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A new study found that a desktop iPhone sends data 50 times less often to Google servers than a desktop Android phone.
According to a 55-page report titled "Google Data Collection", conducted by Professor of Computer Science at Vanderbilt University, Professor Douglas C Schmidt.
The study comes as Google faces criticism and reaches a lawsuit of revelation that turns off Location History, stops tracking iPhone and Android users' location.
It is worth noting that the paper was published by Digital Content Next, a trade association supported by major news networks, including the Associated Press, Bloomberg, Financial Times, The Guardian, ESPN and ZDNets parent CBS Interactive.
The study is divided into Google advertising and roll data collection plays. However, from a user perspective, it focuses on Google's collection of passive data, such as location data, as opposed to data that a person deliberately shares with Google using Search or Map.
SE: Cyber Security in an IoT and Mobile World (ZDNet Special Report) | Download the report as a PDF (TechRepublic)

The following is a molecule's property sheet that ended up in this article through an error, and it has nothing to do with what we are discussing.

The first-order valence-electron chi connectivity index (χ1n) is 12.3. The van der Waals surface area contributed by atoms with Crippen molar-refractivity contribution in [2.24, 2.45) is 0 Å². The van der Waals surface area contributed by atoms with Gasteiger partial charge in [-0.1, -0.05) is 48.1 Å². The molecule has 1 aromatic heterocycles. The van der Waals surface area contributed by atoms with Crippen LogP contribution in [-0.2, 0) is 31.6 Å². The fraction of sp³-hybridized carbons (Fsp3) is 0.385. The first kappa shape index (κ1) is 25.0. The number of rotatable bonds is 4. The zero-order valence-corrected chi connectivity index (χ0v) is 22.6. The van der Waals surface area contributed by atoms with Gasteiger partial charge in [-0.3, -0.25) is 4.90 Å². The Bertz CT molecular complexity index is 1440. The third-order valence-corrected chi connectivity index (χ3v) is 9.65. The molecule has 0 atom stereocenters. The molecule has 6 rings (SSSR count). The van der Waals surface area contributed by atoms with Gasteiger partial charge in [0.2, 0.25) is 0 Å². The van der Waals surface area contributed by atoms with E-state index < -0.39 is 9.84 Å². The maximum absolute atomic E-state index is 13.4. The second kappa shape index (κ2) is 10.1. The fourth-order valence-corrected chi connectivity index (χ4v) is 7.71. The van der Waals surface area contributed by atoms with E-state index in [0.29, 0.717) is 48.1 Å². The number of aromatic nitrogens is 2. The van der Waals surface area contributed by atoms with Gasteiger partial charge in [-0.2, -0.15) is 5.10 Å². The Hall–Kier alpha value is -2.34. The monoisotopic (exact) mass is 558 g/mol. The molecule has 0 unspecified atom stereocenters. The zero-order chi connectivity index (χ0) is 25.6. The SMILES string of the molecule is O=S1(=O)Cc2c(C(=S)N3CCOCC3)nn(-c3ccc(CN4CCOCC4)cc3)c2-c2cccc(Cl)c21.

To compare Google's passive data collection, Schmidt creates an Android phone with Chrome active in the background, and an iPhone with Safari, but not Chrome. Both phones were standing and untouched for 24 hours.
Over this period, Schmidt found that the Android device sent 900 data samples to Google servers, 35 percent of which were location-related, while the rest was for Google Play and device data.
In total, the Android device sent about 4.4 MB per day to Google while iPhone sent 0.76 MB per day, or about six times less data than the Android phone.
Google servers sent over 40 requests per hour to the Android device compared to 0.73 requests per hour to iPhone.
The comparison also found that iPhone sends data 1
"Our experiments show that a sleeping, desktop Android phone (with Chrome active in the background) communicated placement information to Google 340 times over a 24-hour period, or an average of 14 data communications per hour," the author notes.
"In fact, placement information represented 35 percent of all data samples sent to Google. In contrast, a similar experiment showed that Google could not collect an iOS Apple device with Safari (where neither of Android or Chrome was used). some noticeable data (location or other) in the absence of user interaction with the device. "
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